“Where did I put my pills?” Memory problem in older adults is an alarming situation. For the person suffering the decline in their cognitive ability but also for the person’s family and caregivers.
Our first reaction in this situation would be to associate a lack of memory with early signs of dementia. While this intuition may be correct in some cases, lack of memory is not a sign of dementia but depression. Mistaken both ailments can lead to unsuccessful treatments and receiving the wrong type of care.
In this article, we will learn the similarities and differences between depression and dementia and understand these mental health conditions are mistaken. We will review their symptoms, warning signs, and some examples in which lack of memory may not be considered dementia.
We will provide you with helpful tools to address this situation, including receiving the type of help you or your elderly loved one needs.
Depression and Its Symptoms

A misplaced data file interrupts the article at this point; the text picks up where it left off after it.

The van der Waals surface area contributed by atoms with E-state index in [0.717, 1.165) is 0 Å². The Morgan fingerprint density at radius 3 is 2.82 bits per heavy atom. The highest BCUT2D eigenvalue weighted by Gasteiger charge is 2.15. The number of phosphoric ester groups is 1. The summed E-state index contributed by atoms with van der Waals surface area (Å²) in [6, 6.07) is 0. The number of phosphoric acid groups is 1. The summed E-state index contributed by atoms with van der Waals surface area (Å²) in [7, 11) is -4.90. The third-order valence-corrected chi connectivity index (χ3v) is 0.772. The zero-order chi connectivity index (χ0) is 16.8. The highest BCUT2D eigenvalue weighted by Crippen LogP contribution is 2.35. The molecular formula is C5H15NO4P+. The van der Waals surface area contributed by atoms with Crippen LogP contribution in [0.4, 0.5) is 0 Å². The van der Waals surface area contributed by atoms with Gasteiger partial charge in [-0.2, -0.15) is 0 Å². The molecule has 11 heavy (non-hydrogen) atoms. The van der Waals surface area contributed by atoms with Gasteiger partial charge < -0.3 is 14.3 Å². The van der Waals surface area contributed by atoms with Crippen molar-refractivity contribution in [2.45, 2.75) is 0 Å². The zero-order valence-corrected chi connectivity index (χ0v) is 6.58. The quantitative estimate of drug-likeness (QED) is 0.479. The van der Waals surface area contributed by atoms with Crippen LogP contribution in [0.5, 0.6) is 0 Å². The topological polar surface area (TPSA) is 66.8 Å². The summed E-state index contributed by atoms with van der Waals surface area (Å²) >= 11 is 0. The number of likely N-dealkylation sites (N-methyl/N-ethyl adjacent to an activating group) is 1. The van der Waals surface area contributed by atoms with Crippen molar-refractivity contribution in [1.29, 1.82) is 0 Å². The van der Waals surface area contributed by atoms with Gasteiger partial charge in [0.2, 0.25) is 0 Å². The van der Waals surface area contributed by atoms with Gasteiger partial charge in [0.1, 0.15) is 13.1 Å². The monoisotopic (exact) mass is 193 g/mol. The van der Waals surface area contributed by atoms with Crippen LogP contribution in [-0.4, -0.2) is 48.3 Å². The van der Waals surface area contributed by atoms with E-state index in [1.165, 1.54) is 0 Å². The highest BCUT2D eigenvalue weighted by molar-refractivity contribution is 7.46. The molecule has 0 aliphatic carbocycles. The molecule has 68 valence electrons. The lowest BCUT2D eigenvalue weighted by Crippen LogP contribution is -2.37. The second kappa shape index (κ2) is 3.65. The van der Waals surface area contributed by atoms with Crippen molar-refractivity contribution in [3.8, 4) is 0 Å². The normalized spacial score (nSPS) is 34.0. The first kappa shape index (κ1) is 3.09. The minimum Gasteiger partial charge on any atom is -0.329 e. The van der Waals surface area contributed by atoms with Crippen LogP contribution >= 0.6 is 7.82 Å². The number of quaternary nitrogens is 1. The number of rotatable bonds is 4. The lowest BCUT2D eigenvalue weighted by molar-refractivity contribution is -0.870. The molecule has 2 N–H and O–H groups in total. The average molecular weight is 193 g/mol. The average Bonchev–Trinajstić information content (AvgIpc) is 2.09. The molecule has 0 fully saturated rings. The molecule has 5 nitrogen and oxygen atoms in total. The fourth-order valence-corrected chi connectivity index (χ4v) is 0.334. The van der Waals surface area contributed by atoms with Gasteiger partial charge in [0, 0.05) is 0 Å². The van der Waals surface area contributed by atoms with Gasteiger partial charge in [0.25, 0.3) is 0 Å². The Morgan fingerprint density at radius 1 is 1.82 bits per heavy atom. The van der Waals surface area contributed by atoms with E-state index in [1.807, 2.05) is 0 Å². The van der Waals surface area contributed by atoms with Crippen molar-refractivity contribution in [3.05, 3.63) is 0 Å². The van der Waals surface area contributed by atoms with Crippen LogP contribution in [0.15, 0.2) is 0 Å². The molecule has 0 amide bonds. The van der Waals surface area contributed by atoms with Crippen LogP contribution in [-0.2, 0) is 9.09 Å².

Depression is a mental health condition that affects around 4% of the world population (WHO, 2020). Many people have a limited view on depression as related to “feeling sad,” “not wanting to get out of bed,” or “being a pessimist.”
Depression is a complex mental health disorder that affects our standard capacity of thinking, feeling, and acting. In its severe cases, it may affect a person’s daily functioning, relationships, work performance and increase the risk of death to suicide.
Adults or elderly who suffer from depression may experience several depressive episodes throughout their lives. Some of the more widespread warning signs include:
- Frequent sadness or tearfulness.
- Feelings of hopelessness and helplessness.
- Lack of appetite or increased cravings for fatty, sugary, or salty food.
- Changes in sleeping patterns (insomnia or excessive sleep).
- Lack of interest in most activities that were previously considered enjoyable.
- Lack of attention and concentration.
- Memory problems.
- Withdrawal from social interactions or not wanting to go out of the house.
- Recurrent health problems, such as headaches, stomachaches, unexplained physical pains, or tiredness.
- Suicidal thoughts, planning, or attempts.